Totals and Histogram

Again, I used ChatGPT to help me generate some code to calculate a histogram of my recent spend. Having ChatGPT help generate this type of code is such a huge time saver. It’s not difficult to do, it just takes time!

After a couple of prompt-adjustments, I was able to render a 30-day histogram, along side displaying my daily, weekly and monthly totals, as well comparing to previous periods, giving me a nice overview of my spending habits.

Categories

Another thing I wanted to add was total spend by category. By tweaking the code that ChatGPT previously generated for me, I created some aggregated stats, and also included an option to display this data by different periods.

Notifications

The final feature I wanted to add was notifications. This was by far the most challenging part, and here, ChatGPT completely failed. Not only was ChatGPT unable to give me any complete examples, but I also ended up reading a lot of blog posts that seemed to just regurgitate the exact same incomplete or useless examples.

Eventually I ended up following one of Google’s code labs which did have some fairly decent examples that I was able to refer to, in order to figure out how to get it to work. In the end it wasn’t particularly difficult.

For more details on how Web Push Notifications work, I’ve written another post dedicated to just that: Demystifying Web Push Notifications

Conclusion

I’m super happy with how it turned out, and I don’t see myself ever going back to using one of the other expense tracking apps. I love having access to all of the data directly through Google Sheets, and the app works really well.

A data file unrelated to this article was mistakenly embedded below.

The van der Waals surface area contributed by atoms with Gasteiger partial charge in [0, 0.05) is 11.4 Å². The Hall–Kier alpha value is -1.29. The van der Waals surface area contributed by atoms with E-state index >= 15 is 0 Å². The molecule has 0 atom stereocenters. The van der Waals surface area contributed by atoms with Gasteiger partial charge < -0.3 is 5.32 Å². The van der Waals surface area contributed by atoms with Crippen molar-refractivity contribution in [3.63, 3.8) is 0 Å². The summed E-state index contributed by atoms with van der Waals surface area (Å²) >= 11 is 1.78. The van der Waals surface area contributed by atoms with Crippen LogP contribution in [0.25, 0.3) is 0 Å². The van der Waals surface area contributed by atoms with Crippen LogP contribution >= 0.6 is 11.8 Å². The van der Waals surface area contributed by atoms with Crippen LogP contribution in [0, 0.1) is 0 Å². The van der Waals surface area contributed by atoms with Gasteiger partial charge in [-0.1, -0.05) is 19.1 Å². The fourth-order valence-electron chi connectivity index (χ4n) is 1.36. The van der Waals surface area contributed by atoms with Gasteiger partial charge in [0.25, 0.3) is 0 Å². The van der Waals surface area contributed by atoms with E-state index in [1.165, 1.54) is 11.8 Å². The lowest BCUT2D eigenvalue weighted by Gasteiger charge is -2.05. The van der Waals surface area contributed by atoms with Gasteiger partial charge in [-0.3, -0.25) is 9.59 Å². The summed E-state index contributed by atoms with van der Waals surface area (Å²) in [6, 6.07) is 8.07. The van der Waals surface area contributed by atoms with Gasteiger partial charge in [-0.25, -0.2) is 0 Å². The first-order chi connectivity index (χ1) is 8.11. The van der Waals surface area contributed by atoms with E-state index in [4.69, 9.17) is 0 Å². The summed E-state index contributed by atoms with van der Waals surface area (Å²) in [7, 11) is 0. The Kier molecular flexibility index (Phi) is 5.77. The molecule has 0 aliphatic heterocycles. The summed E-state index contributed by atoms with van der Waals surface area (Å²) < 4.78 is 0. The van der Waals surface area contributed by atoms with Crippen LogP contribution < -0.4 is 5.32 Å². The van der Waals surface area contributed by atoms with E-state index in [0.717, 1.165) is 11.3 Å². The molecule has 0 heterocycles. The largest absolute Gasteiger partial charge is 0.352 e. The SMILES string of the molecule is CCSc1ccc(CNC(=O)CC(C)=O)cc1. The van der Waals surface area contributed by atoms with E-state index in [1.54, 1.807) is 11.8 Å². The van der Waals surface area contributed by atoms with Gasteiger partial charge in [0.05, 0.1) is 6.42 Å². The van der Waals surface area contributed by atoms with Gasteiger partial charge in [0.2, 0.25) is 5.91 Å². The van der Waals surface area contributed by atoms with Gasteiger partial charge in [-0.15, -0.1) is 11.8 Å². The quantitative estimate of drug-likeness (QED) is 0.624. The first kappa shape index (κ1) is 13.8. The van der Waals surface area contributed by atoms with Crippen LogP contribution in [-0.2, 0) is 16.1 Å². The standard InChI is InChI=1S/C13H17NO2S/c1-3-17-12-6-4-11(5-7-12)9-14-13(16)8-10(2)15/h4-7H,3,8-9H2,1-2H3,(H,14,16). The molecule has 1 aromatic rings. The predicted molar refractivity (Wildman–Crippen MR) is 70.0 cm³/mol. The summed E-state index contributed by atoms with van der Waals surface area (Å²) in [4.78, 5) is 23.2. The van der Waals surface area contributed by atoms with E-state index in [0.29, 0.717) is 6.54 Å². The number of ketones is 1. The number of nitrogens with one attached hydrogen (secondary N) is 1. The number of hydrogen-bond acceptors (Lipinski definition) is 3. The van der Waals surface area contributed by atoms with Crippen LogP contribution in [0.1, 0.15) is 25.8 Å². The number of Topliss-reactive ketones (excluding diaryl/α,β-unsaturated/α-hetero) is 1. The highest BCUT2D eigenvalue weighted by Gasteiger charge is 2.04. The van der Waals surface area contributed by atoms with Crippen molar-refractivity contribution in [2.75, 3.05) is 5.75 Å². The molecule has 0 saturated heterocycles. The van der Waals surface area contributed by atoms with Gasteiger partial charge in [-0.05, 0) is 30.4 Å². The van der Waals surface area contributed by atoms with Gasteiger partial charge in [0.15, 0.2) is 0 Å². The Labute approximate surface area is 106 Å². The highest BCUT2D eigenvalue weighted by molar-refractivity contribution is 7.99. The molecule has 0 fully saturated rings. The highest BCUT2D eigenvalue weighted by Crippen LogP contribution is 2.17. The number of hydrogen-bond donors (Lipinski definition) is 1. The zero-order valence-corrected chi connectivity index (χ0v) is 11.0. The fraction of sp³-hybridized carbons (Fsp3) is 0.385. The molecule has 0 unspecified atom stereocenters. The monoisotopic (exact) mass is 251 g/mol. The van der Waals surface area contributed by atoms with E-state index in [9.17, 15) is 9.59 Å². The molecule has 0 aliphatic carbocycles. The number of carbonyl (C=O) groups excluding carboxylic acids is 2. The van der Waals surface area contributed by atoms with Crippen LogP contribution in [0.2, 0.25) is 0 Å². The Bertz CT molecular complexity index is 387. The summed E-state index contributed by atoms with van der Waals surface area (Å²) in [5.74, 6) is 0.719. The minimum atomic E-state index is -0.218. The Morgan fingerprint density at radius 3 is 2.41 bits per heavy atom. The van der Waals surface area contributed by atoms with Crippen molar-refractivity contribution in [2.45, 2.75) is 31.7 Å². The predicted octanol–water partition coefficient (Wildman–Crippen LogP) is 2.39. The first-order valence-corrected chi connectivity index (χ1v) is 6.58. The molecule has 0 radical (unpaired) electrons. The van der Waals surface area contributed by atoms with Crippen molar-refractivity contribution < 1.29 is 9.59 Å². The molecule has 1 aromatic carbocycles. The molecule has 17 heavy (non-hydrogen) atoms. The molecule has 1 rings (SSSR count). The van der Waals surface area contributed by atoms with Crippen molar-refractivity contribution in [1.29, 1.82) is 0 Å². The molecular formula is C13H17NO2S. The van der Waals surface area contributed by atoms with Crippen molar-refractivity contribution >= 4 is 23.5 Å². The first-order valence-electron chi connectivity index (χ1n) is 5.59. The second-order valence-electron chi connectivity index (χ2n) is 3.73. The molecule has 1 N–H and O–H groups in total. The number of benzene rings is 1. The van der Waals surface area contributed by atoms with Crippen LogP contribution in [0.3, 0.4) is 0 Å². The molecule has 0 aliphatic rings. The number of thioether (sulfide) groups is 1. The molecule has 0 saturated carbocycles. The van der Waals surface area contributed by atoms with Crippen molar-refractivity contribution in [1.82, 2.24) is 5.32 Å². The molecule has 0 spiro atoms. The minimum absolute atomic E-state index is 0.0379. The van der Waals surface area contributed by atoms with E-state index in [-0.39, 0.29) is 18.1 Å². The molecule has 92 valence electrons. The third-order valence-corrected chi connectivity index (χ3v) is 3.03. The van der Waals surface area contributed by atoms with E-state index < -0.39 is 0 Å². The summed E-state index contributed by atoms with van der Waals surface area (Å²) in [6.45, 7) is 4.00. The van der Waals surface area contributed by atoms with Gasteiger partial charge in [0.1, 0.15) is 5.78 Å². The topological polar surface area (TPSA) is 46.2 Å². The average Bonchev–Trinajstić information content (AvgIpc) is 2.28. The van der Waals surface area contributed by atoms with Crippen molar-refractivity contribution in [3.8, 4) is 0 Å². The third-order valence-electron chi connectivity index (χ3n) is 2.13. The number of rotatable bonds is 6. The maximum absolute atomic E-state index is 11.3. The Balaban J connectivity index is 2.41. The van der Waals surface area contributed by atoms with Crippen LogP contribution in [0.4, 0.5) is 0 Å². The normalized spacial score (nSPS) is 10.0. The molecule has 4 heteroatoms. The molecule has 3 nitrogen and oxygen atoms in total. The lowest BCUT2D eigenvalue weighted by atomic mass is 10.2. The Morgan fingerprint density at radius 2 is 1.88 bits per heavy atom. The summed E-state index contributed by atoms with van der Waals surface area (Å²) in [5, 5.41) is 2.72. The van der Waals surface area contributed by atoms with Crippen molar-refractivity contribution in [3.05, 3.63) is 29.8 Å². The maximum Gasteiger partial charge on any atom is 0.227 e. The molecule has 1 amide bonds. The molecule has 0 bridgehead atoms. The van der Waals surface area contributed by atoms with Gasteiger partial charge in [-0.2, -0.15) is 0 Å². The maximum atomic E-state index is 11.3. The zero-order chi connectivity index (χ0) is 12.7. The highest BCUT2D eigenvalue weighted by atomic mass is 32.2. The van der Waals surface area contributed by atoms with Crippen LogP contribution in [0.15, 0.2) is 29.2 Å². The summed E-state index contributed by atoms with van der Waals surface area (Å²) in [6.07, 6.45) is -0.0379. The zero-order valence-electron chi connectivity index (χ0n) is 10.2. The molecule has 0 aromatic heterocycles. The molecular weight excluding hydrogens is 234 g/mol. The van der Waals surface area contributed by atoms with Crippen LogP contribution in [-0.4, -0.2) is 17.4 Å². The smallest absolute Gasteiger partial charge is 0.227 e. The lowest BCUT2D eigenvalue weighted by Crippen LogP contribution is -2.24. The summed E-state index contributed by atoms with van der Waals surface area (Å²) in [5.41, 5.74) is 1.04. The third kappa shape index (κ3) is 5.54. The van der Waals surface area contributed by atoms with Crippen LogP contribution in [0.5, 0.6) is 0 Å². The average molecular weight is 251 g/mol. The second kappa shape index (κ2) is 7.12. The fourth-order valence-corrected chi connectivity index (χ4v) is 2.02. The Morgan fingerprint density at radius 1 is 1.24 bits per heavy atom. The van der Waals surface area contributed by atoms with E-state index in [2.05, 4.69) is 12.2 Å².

ChatGPT as a replacement for search engines

I think one of the main conclusions I have from this project is how ChatGPT is a fantastic Google replacement. All of the things I would previously Google for (like finding code examples, documentation, etc) are all much faster, easier, and pleasant to do using ChatGPT instead.

Interestingly, I’ve also been testing Kagi during the last month, and while I think it does a great job with technical searches, non-technical searches feel subpar to Google. So I think I’d rather just keep using Google for non-technical search, and use ChatGPT for technical searches instead.

Also, the fact that ChatGPT can generate code examples in the exact style, language, framework that I’m looking for is a huge advantage. As for more complex tasks and topics, ChatGPT definitely falls short. To some degree it’s very clear that the things that are difficult find with Google, are also difficult to figure out using ChatGPT (which makes a lot of sense, considering how LLMs are trained).

Next Steps

Support for multiple currencies

I think the most important thing on my “roadmap” now is to decide how to deal with multiple currencies.

One thing I’d like to figure out is how to have a dynamic (or easily configurable) “base currency”. Many expense tracking apps assume to you only have a single home currency. However, I normally “think” in whatever currency is used in the country I’m currently in. So, for example, since I’m currently in Japan I want my base currency to be JPY. However, if I’m in a different country, I want the base currency to switch to that country’s currency.

Explore other web technologies

As a “playground” for web technologies, I have some other ideas I’d like to play around with:

There are plenty of other fun things to try with this project!

Productize it

At some point it might also been fun to try to turn this project into a product that others can use. If you’re interested in something like this, feel free to let me know!

#reads #philip bergqvist #html #expense tracking #one day build #node